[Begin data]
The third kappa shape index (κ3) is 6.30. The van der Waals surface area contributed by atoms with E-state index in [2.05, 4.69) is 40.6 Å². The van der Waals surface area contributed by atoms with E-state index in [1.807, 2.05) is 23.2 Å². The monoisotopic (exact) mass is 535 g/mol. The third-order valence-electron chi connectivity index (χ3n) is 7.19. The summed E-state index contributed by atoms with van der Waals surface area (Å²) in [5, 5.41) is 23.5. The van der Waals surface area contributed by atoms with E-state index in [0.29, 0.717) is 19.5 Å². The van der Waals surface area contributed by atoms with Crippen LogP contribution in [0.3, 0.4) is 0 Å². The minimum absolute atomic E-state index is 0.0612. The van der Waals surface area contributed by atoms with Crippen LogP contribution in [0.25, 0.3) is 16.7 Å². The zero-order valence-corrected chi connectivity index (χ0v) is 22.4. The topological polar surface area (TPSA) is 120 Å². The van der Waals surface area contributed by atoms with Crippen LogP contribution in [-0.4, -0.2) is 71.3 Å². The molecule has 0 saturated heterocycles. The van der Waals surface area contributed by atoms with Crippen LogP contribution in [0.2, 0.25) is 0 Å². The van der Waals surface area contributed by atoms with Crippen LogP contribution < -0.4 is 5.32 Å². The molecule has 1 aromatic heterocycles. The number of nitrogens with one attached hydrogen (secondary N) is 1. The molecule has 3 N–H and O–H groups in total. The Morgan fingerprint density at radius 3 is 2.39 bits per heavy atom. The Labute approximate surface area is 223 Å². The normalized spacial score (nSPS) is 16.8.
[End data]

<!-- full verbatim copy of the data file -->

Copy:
The third kappa shape index (κ3) is 6.30. The van der Waals surface area contributed by atoms with E-state index in [2.05, 4.69) is 40.6 Å². The van der Waals surface area contributed by atoms with E-state index in [1.807, 2.05) is 23.2 Å². The monoisotopic (exact) mass is 535 g/mol. The third-order valence-electron chi connectivity index (χ3n) is 7.19. The summed E-state index contributed by atoms with van der Waals surface area (Å²) in [5, 5.41) is 23.5. The van der Waals surface area contributed by atoms with E-state index in [0.29, 0.717) is 19.5 Å². The van der Waals surface area contributed by atoms with Crippen LogP contribution in [0.3, 0.4) is 0 Å². The minimum absolute atomic E-state index is 0.0612. The van der Waals surface area contributed by atoms with Crippen LogP contribution in [0.25, 0.3) is 16.7 Å². The zero-order valence-corrected chi connectivity index (χ0v) is 22.4. The topological polar surface area (TPSA) is 120 Å². The van der Waals surface area contributed by atoms with Crippen LogP contribution in [-0.4, -0.2) is 71.3 Å². The molecule has 0 saturated heterocycles. The van der Waals surface area contributed by atoms with Crippen LogP contribution in [0.2, 0.25) is 0 Å². The van der Waals surface area contributed by atoms with Crippen LogP contribution < -0.4 is 5.32 Å². The molecule has 1 aromatic heterocycles. The number of nitrogens with one attached hydrogen (secondary N) is 1. The molecule has 3 N–H and O–H groups in total. The Morgan fingerprint density at radius 3 is 2.39 bits per heavy atom. The Labute approximate surface area is 223 Å². The normalized spacial score (nSPS) is 16.8.